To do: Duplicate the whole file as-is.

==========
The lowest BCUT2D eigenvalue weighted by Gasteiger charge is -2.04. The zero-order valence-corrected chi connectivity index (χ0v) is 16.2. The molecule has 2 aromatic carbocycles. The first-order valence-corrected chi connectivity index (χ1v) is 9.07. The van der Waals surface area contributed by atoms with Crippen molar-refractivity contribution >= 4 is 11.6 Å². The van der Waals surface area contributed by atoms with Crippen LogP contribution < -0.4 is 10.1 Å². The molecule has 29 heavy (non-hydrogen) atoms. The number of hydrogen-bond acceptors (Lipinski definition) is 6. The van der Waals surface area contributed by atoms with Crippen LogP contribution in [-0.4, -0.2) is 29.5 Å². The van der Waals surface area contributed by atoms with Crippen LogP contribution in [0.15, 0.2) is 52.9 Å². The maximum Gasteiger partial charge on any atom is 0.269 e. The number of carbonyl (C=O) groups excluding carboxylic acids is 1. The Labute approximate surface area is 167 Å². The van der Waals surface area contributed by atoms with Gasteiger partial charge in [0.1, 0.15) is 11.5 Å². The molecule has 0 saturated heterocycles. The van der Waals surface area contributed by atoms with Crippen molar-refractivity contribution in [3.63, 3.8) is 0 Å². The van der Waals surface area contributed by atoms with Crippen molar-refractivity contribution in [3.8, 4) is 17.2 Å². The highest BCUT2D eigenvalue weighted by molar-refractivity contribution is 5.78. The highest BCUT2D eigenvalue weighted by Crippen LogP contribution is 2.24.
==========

The lowest BCUT2D eigenvalue weighted by Gasteiger charge is -2.04. The zero-order valence-corrected chi connectivity index (χ0v) is 16.2. The molecule has 2 aromatic carbocycles. The first-order valence-corrected chi connectivity index (χ1v) is 9.07. The van der Waals surface area contributed by atoms with Crippen molar-refractivity contribution >= 4 is 11.6 Å². The van der Waals surface area contributed by atoms with Crippen LogP contribution < -0.4 is 10.1 Å². The molecule has 29 heavy (non-hydrogen) atoms. The number of hydrogen-bond acceptors (Lipinski definition) is 6. The van der Waals surface area contributed by atoms with Crippen LogP contribution in [-0.4, -0.2) is 29.5 Å². The van der Waals surface area contributed by atoms with Crippen LogP contribution in [0.15, 0.2) is 52.9 Å². The maximum Gasteiger partial charge on any atom is 0.269 e. The number of carbonyl (C=O) groups excluding carboxylic acids is 1. The Labute approximate surface area is 167 Å². The van der Waals surface area contributed by atoms with Gasteiger partial charge in [0.1, 0.15) is 11.5 Å². The molecule has 0 saturated heterocycles. The van der Waals surface area contributed by atoms with Crippen molar-refractivity contribution in [3.63, 3.8) is 0 Å². The van der Waals surface area contributed by atoms with Crippen molar-refractivity contribution in [3.8, 4) is 17.2 Å². The highest BCUT2D eigenvalue weighted by molar-refractivity contribution is 5.78. The highest BCUT2D eigenvalue weighted by Crippen LogP contribution is 2.24.